An inventive plot about a young loner, a not-anywhere-near-perfect protagonist with a facility for computers and a dream and method for eternity within them. Upload crosses computer, social and neurosciences, theology, science fiction and love in a way that left this reader wanting more from this writer.
Oct 03, 2012 rated it it was amazing
Shelves: sci-fi
This book had me riveted from beginning to end. In Upload, Mark McClelland does what the best science fiction does. He gives the reader an intriguing world in which to consider the big questions, but doesn't try to answer them directly. Through the main character, Raymond, we explore consciousness and conscience, identity and agency, reality and virtuality. Exquisitely well written and edited, this is a book I'll come back to again.
Nov 04, 2012 rated it it was amazing
A satisfying blend of hard science fiction and film noir, Upload explores the ramifications of virtual existence against a backdrop of precarious relationships and impending retribution, while building toward a thrilling final act. It made me ponder whether utopia can be found, or dystopia can be avoided, when one has full control of their domain.
Richard Bunning
Dec 01, 2012 rated it it was amazing
Upload grabbed my attention early on and wouldn’t let go. Having teenage children, in a society where all YAs seem to live half-way towards the world of McClelland’s main character Raymond, I had no trouble in seeing this as a very near future story. This science fiction contains plenty of technology, but it is anchored firmly in speculative and metaphysical science fiction arenas.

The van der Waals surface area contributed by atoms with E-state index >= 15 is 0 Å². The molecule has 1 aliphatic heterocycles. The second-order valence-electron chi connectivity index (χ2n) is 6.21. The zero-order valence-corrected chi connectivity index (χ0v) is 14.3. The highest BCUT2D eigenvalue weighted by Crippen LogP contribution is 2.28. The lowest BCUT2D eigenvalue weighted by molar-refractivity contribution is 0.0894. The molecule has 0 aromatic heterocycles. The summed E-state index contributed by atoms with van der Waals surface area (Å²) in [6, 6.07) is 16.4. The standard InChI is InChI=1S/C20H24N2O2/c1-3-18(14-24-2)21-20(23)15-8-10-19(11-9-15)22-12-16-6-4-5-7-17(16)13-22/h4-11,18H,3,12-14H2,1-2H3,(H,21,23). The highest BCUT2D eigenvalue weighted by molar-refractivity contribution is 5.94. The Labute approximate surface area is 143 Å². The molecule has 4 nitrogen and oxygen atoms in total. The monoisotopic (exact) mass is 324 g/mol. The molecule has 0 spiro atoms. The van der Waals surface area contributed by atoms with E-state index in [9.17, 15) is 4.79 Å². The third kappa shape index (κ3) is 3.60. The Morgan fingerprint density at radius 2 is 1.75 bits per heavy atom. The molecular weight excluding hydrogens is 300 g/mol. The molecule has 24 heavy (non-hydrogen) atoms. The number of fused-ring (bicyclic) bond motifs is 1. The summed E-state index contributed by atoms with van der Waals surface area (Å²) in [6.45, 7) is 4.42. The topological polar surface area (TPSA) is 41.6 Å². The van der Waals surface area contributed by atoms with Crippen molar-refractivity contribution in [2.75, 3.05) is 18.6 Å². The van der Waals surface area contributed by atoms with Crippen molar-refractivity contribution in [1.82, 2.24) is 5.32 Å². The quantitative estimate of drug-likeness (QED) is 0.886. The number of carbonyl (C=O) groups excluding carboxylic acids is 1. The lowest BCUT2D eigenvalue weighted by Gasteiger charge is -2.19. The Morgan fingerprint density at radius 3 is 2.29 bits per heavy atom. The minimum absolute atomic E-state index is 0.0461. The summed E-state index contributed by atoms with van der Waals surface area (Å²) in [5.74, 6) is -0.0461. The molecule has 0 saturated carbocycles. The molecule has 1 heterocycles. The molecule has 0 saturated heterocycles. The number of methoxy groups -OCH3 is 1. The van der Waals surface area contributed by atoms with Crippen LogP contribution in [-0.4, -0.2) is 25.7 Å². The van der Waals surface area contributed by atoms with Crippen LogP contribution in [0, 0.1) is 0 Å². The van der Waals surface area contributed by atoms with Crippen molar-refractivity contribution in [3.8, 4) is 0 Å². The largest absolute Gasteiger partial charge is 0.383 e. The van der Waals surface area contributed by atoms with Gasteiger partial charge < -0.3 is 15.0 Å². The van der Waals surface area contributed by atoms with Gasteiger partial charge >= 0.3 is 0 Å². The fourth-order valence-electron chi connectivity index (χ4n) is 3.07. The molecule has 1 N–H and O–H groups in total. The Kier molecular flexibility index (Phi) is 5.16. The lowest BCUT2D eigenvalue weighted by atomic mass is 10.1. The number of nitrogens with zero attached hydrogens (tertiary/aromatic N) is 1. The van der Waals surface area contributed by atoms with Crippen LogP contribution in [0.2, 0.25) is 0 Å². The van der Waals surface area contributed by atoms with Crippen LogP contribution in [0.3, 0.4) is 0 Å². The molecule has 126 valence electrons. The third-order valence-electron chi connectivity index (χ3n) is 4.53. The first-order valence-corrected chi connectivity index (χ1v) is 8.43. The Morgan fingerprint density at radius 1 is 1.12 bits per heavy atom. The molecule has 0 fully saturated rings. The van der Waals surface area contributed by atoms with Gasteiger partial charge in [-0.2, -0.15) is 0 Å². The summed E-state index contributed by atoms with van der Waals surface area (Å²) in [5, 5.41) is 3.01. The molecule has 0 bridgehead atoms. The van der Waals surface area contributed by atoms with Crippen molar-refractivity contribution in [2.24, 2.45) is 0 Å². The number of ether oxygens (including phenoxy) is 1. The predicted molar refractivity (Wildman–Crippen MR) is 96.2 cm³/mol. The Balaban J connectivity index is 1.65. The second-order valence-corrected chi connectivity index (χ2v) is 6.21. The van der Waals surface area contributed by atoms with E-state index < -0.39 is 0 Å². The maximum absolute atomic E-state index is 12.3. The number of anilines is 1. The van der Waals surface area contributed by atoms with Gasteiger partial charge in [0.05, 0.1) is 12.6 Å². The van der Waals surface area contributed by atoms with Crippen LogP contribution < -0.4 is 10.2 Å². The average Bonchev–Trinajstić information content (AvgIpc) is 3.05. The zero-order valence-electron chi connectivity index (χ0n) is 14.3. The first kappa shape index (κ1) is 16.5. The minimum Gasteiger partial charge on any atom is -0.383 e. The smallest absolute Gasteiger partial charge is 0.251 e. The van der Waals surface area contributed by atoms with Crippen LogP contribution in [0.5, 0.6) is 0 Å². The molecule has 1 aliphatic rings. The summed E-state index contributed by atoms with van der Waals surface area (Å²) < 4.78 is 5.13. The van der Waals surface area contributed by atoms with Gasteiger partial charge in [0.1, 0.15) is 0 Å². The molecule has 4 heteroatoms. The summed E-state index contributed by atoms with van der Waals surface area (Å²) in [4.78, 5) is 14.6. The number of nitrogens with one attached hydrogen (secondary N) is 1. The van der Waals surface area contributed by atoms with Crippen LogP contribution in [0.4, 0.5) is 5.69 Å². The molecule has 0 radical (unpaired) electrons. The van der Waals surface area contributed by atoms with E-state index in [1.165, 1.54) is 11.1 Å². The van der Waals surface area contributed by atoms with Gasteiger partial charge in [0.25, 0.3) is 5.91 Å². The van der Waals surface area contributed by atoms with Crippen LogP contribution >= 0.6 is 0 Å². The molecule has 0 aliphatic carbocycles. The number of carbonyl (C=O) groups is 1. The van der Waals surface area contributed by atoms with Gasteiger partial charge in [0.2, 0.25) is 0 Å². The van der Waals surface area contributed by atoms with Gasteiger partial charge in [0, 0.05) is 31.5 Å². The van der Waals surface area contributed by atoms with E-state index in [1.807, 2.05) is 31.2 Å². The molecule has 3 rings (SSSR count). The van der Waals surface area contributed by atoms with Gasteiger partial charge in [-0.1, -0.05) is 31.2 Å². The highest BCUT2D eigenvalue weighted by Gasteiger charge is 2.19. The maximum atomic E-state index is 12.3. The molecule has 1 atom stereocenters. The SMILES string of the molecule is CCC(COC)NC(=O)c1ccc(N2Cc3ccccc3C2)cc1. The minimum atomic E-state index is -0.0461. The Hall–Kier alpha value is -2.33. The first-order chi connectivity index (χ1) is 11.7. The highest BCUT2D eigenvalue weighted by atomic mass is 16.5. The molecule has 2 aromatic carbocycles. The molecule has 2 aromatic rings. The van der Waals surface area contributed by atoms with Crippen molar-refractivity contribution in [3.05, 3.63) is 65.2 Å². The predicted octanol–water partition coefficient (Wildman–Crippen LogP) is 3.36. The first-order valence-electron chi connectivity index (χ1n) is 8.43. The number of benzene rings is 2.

Technology has just arrived at the point when human mental complexity, brain memory and an accurate digital physical
Katherine Coble
This is one of those books that I really enjoyed in spite of the antihero.

I'm a sucker for alternative reality stories, even more so for well-done dystopia tales.

The dystopia in _Upload_ owes a large debt to _Ready Player One_, with societies addicted to hiding from Reality by retreating into virtual spaces.

More than that, there were quite a few parts of the story which reminded me of Philip K. Dick; it's been awhile since any Sci Fi writer I've read has had that kind of skill, and it is a ra
Deanna at The Book Lover's Attic
This book reminded me of a mix between Total Recall and Tron. Our antihero, Raymond is not totally unlikeable. Naturally the crime that he committed had me scratching my head at his decisions, but I also found myself having a degree of sympathy for him.

McClelland's ability to describe not only the technical scenes, but the the many layers of the "created" worlds was exemplary. I am glad that he not only included the flowers and beautiful aspects that one would hope to see in a fantasy world, but
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Mark McClelland studied Computer Science and Creative Writing at the University of Michigan's Residential College, where he won a Hopwood Award for poetry. After graduating in 1994, he promptly sold his soul to his software career, and recently entered into a contractual obligation to a Karma Faerie with the hope of winning it back. He writes in search of truths that defy simple, direct expression ...more